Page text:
The Rudder Grangers Abroad and Other Stories
The Baker Of Barnbury: A Christmas Story
It was three days before Christmas, and the baker of the little village of Barnbury sat in
the room behind his shop. He was a short and sturdy baker, a good fellow, and ordinarily
of a jolly demeanor, but this day he sat grim in his little back room.
"Christmas, indeed," he said to himself, "and what of Christmas? 'Thank you, baker, and
a merry Christmas to you,' and every one of them goes away with the present of a raisin-
cake, or a horse ginger-cake, if they like that better. All this for the good of the trade, of
course. Confound the trade, I'm tired of trade. Is there no good in this world, but the good
of the trade? 'Oh, yes,' they'll say, 'there's Christmas, and that's good.'--'But what is the
good of it to me?' say I. Christmas day is a family day, and to a man without a family it's
no day at all. I'm not even fourth cousin to a soul in the town. Nobody asks me to a
family dinner. 'Bake! baker!' they cry, 'that we may eat and love each other.' Confound
them! I am tired of it. What is Christmas to me? I have a mind to skip it."
As he said this, a smile broke out on his face. "Skip Christmas," said he; "that is a good
idea. They did not think of me last year; this would make them think of me this year."
As he said this he opened his order-book and ran his eye over the names. "Here's orders
from every one of them," said he, "from the doctor down to Cobbler John. All have
families, all give orders. It's pastry, cake, or sweetmeats, or it's meat or fowl to be baked.
What a jolly Christmas they will have without me! Orders from all of them, every one; all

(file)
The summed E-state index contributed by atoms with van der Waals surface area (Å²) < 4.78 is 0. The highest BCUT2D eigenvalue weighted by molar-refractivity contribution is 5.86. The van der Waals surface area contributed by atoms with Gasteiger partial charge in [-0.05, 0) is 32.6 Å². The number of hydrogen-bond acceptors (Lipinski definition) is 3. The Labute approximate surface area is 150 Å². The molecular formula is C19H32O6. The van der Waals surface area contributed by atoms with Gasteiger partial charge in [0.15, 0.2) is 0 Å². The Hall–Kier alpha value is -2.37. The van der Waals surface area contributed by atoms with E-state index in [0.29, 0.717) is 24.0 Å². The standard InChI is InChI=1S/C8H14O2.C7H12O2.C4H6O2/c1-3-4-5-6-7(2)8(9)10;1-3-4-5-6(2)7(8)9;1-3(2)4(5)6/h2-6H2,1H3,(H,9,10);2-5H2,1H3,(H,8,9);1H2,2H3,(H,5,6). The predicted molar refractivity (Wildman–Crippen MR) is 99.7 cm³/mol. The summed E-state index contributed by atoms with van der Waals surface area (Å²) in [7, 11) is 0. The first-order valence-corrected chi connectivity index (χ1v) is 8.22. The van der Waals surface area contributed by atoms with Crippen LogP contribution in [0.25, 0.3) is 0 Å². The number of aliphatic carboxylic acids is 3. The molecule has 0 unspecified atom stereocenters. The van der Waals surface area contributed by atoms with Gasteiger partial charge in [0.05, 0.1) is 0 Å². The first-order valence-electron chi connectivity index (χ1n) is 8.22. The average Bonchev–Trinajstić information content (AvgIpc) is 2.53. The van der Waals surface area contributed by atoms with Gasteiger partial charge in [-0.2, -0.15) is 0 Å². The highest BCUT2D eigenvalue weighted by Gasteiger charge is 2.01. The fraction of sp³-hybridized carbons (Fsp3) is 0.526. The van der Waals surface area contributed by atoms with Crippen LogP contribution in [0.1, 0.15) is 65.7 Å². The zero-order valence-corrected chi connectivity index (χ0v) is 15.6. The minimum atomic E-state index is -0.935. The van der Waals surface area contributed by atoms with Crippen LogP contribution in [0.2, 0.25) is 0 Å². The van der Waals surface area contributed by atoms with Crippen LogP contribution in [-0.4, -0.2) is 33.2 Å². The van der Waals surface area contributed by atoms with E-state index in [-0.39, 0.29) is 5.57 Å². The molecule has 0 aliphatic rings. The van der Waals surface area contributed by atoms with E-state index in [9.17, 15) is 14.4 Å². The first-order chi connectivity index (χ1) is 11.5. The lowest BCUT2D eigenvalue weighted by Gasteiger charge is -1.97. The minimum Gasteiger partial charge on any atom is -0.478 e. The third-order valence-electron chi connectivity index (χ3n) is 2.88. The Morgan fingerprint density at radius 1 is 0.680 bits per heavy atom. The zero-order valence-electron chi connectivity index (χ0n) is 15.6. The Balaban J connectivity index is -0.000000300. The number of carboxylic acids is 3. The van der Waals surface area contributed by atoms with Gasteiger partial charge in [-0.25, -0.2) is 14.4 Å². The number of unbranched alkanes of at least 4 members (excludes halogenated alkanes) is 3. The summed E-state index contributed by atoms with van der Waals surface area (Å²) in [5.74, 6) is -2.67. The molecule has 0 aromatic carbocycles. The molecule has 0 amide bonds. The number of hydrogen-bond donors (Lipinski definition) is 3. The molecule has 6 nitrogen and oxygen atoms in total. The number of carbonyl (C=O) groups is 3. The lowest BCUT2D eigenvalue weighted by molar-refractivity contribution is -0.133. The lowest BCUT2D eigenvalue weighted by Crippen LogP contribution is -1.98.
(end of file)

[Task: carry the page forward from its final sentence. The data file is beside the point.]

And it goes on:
sent in good time for fear of being crowded out."
Here he stopped and ran his eye again over the list.
"No, not all," he said; "the Widow Monk is not here. What is the matter with her, I
wonder. The only person in Barnbury who has not ordered either pastry, cakes, or
sweetmeats; or fowls or meat to be baked. If I skip Christmas, she'll not mind it, she'll be
the only one--the only one in all Barnbury. Ha! ha!"
The baker wanted some fresh air, and, as this was supper-time for the whole village, he
locked up his shop and went out for a walk. The night was clear and frosty. He liked this;
the air was so different from that in his bakery.
He walked to the end of the village, and at the last house he stopped.
"It's very odd," said he to himself; "no cakes, pastry, or sweetmeats; not even poultry or
meat to be baked. I'll look in and see about this," and he knocked at the door.
The Widow Monk was at supper. She was a plump little body, bright and cheerful to look
upon, and not more than thirty.
"Good evening, baker," said she; "will you sit down and have a cup of tea?"